Though a slight book, made even slighter by over a fourth of its pages taken up with appendices and endorsements by others, published by a little-known provincial press, In the Lion's Den is a major document in a growing movement. Shea, director of the Puebla Program, a division of Freedom House concerned with religious persecution, issues a clarion call for American Christians to wake up to the mistreatment of their many co-religionists abroad. "Christians are the chief victims of . . . religious persecution around the world today." Shea portrays the present era as a particularly dark one: "more Christians have died in this century simply for being Christian than in the first nineteen centuries after the birth of Christ."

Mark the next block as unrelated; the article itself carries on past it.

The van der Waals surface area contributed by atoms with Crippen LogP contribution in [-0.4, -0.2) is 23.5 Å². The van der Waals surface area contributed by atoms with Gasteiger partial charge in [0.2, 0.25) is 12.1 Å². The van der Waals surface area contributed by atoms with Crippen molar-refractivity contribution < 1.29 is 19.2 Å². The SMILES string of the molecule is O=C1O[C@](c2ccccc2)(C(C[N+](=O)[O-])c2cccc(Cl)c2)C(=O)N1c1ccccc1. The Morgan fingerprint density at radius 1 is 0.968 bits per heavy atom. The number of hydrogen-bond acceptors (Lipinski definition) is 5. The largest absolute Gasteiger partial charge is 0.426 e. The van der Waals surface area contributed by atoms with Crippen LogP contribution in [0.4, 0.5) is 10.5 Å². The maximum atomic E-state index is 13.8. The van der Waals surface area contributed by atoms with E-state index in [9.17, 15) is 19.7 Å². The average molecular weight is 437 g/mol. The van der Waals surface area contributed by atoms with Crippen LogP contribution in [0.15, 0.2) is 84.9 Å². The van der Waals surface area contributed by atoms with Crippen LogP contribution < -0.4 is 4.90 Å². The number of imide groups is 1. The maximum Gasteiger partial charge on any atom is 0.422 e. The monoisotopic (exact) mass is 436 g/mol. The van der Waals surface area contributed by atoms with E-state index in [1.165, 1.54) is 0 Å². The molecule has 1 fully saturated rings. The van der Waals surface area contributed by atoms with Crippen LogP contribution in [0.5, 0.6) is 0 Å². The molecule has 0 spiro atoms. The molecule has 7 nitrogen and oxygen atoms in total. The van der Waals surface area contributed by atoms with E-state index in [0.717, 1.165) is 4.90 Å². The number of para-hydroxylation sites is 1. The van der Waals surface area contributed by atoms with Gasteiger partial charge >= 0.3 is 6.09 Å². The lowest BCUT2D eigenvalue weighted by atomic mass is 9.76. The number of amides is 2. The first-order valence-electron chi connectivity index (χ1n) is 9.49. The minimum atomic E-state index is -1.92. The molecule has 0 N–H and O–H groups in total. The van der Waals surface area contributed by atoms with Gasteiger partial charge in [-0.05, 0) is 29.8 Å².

Her focus on two specific opponents of Christians makes this book relevant to the Middle East: "it is anti-Christian persecution by communism and militant Islam that, because of their global sweep and virulence, poses the greatest threat." The documentation focuses on eleven countries, six of them Muslim: Nigeria, Sudan, Egypt, Saudi Arabia, Uzbekistan, and Pakistan. Other countries noted include Algeria (the killing of priests), East Timor (invaded by Indonesia), and Kuwait (where a convert had to flee for his life). The text repeatedly distinguishes between the "historically tolerant Islamic faith" and "an increasingly radical and militant form of Islam" seeking political dominance.
Popular in tone and explicitly presented with an eye to motivating readers to take up this cause, Shea's volume has had an impact in Christian circles. When a prominent politician proposes that New York City not purchase goods from corporations doing significant business in countries where Christians are persecuted, a new American attitude toward fundamentalist Islam could be in the works.